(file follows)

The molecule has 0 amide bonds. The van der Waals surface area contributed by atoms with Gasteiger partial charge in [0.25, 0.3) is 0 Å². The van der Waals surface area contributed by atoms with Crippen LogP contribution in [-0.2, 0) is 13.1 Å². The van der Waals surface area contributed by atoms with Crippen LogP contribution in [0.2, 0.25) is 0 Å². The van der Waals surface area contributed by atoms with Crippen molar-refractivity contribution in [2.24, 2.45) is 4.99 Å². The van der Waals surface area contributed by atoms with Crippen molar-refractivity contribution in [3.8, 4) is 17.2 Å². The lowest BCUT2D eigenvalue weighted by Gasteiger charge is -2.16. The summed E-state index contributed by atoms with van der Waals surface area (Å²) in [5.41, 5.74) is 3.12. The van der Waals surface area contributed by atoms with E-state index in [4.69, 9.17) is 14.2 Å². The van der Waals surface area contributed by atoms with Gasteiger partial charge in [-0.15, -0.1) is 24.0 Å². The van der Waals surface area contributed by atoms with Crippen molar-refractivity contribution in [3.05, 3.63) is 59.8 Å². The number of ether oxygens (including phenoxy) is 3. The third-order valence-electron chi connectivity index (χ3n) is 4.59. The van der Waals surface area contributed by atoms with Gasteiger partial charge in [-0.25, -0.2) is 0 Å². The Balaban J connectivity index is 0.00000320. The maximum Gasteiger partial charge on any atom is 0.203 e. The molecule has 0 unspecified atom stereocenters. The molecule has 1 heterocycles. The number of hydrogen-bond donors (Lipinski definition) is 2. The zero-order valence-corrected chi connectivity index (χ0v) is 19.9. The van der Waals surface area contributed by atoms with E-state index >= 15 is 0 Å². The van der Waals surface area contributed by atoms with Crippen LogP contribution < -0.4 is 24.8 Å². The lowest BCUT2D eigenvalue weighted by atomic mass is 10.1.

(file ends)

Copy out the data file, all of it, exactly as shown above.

The molecule has 0 amide bonds. The van der Waals surface area contributed by atoms with Gasteiger partial charge in [0.25, 0.3) is 0 Å². The van der Waals surface area contributed by atoms with Crippen LogP contribution in [-0.2, 0) is 13.1 Å². The van der Waals surface area contributed by atoms with Crippen LogP contribution in [0.2, 0.25) is 0 Å². The van der Waals surface area contributed by atoms with Crippen molar-refractivity contribution in [2.24, 2.45) is 4.99 Å². The van der Waals surface area contributed by atoms with Crippen molar-refractivity contribution in [3.8, 4) is 17.2 Å². The lowest BCUT2D eigenvalue weighted by Gasteiger charge is -2.16. The summed E-state index contributed by atoms with van der Waals surface area (Å²) in [5.41, 5.74) is 3.12. The van der Waals surface area contributed by atoms with E-state index in [4.69, 9.17) is 14.2 Å². The van der Waals surface area contributed by atoms with Gasteiger partial charge in [-0.15, -0.1) is 24.0 Å². The van der Waals surface area contributed by atoms with Crippen molar-refractivity contribution in [3.05, 3.63) is 59.8 Å². The number of ether oxygens (including phenoxy) is 3. The third-order valence-electron chi connectivity index (χ3n) is 4.59. The van der Waals surface area contributed by atoms with Gasteiger partial charge in [-0.25, -0.2) is 0 Å². The Balaban J connectivity index is 0.00000320. The maximum Gasteiger partial charge on any atom is 0.203 e. The molecule has 0 unspecified atom stereocenters. The molecule has 1 heterocycles. The number of hydrogen-bond donors (Lipinski definition) is 2. The zero-order valence-corrected chi connectivity index (χ0v) is 19.9. The van der Waals surface area contributed by atoms with E-state index >= 15 is 0 Å². The van der Waals surface area contributed by atoms with Crippen LogP contribution < -0.4 is 24.8 Å². The lowest BCUT2D eigenvalue weighted by atomic mass is 10.1.